There has been some talk over the last year that House Republicans would bring back earmarks, a line-items in spending bills for specific districts or for favored constituencies. The process is scrutinized by fiscal conservatives because there is little sunlight in the process by which earmarks are included in spending bills and most projects are wasteful in their nature.
House Republicans place a moratorium on earmarks when they took control of the chamber in 2011. There were reports early this year, however, that some members were making a push to bring back the pernicious practice, perhaps as a way to influence members of either side to support legislation they may otherwise oppose.
Rep. Don Young (R-AK), a long-time proponent of earmarking and an apologist for the “Bridge to Nowhere,” was planning to introduce a measure to change House rules that would lift the ban. But pressure from Speaker John Boehner led Young to withdraw the proposal:
Rep. Don Young (R-Alaska) withdrew an amendment to House GOP rules under pressure from Speaker John Boehner (R-Ohio), who had made his opposition to the measure clear. The measure would have allowed an exception to the earmark ban if the recipient of the earmark was a unit of local government.
A source close to the Speaker told The Hill the Young amendment would have created “a gaping loophole” to the earmark ban.
“At the end of the day, he declined to offer it because of the clear opposition in the room,” the source said. “Prior to Young pulling the amendment, the Speaker had let it be known that he opposed the amendment and would ask for its defeat if offered.”
It has been a bumpy ride for Rep. Jeff Flake in his bid for the open United States Senate seat in Arizona. Flake’s campaign was forced to spend money during his bid for the Republican nomination thanks to Wil Cardon, a largely self-funded rival.
While he won the GOP nomination by a health margin, the damage had been done to Flake’s campaign coffers. On the other hand, Richard Carmona, the Democratic Party’s nominee in the race, was able to raise and money because he didn’t have a primary challenger.
Carmona has been largely slamming Flake for being a “career politician,” echoing charges made in the Republican primary. He’s also slammed Flake for allegedly cutting benefits for veterans, which is a misleading claim, and for allegedly being weak on environmental issues. The attacks coupled with Carmona’s claims of being able to work across the aisle with Republicans looked like they were having some affect, that is until Flake’s team rolled out one of the best ads of any race across the country this year.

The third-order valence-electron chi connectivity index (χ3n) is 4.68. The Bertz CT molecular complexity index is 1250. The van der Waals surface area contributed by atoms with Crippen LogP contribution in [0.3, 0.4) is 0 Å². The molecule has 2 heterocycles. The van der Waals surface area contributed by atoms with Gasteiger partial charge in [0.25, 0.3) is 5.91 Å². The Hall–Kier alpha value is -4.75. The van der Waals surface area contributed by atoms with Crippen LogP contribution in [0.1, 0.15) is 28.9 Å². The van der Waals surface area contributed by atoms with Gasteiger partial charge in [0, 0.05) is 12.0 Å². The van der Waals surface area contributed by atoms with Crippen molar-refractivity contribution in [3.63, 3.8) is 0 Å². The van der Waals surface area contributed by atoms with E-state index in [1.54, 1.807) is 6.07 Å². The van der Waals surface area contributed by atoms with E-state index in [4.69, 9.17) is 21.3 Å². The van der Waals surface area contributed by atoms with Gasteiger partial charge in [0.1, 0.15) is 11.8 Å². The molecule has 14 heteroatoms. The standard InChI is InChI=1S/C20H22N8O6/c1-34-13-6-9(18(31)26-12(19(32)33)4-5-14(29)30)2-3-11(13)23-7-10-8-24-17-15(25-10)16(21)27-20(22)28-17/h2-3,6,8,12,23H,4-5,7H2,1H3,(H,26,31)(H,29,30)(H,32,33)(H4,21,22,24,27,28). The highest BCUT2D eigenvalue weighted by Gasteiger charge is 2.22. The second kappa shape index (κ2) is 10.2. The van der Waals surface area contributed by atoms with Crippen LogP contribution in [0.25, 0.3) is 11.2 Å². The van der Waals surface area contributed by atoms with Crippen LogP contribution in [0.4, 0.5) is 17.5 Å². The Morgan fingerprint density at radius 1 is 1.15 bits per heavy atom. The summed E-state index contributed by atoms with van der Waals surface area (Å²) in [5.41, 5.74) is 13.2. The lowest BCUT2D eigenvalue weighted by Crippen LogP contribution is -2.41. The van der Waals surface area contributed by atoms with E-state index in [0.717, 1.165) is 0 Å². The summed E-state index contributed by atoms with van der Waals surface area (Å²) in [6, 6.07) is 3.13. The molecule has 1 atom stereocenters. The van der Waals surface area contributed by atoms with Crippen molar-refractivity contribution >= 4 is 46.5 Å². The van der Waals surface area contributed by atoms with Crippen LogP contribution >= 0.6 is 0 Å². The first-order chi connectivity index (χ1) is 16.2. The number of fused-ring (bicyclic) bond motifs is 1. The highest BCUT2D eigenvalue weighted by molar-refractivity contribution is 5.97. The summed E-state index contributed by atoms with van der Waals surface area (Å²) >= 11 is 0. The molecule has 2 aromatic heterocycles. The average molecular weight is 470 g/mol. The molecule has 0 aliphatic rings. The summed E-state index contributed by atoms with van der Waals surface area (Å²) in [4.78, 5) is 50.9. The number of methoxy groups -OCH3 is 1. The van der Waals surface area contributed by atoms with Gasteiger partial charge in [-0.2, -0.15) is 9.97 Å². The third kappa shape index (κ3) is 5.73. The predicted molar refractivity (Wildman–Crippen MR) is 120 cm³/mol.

The ad featured Cristina Beato, who served as Acting Assistant Secretary at the Department of Health and Human Services, recounting an incident during which she, a single mother, was awakened by the sounds of Carmona beating at her front door one night. Beato, who was Carmona’s boss at DHHS, explained in the ad that she was scared for herself and her kids. Looking directly into the camera, Beato says, “Carmona is not who he seems. He has issues with anger, with ethics and with women,” adding that he “should never, ever be in the U.S. Senate.”
While the United States Senate race in Arizona would looking like it could be a disaster for Republicans, a new poll from Rasmussen shows Rep. Jeff Flake leading Richard Carmona by 6 points as the campaigns head down the final stretch:
Republican Congressman Jeff Flake has hit the 50% mark for the first time in the U.S. Senate race in Arizona.
A new Rasmussen Reports/CBS 5 survey finds Flake with 50% of the vote to Democrat Richard Carmona’s 44%. Three percent (3%) prefer some other candidate, and another three percent (3%) are undecided. This survey was taken following the candidates’ recent debate.
Eighty-two percent (82%) of Arizona Republicans back Flake, while Carmona draws support from 76% of the state’s Democrats. Carmona leads 56% to 33% among voters not affiliated with either of the major political parties.
Early voting has begun in Arizona, and among those who have already voted, Carmona leads 48% to 46%. Among those who say they are certain to vote in this election, Flake leads 50% to 45%.
This race should have never been this close. Flake has been as consistant as they come in Congress from a fiscal perspective, at one time leading a fight against earmarks and wasteful spending when it was unpopular to do so. Unfortunately, Flake’s primary opponent spent $8.5 million of his own money trying to tear him down. This put Flake in a tough position, forcing him to spend money in a primary battle that should have been saved for the general election race against Carmona.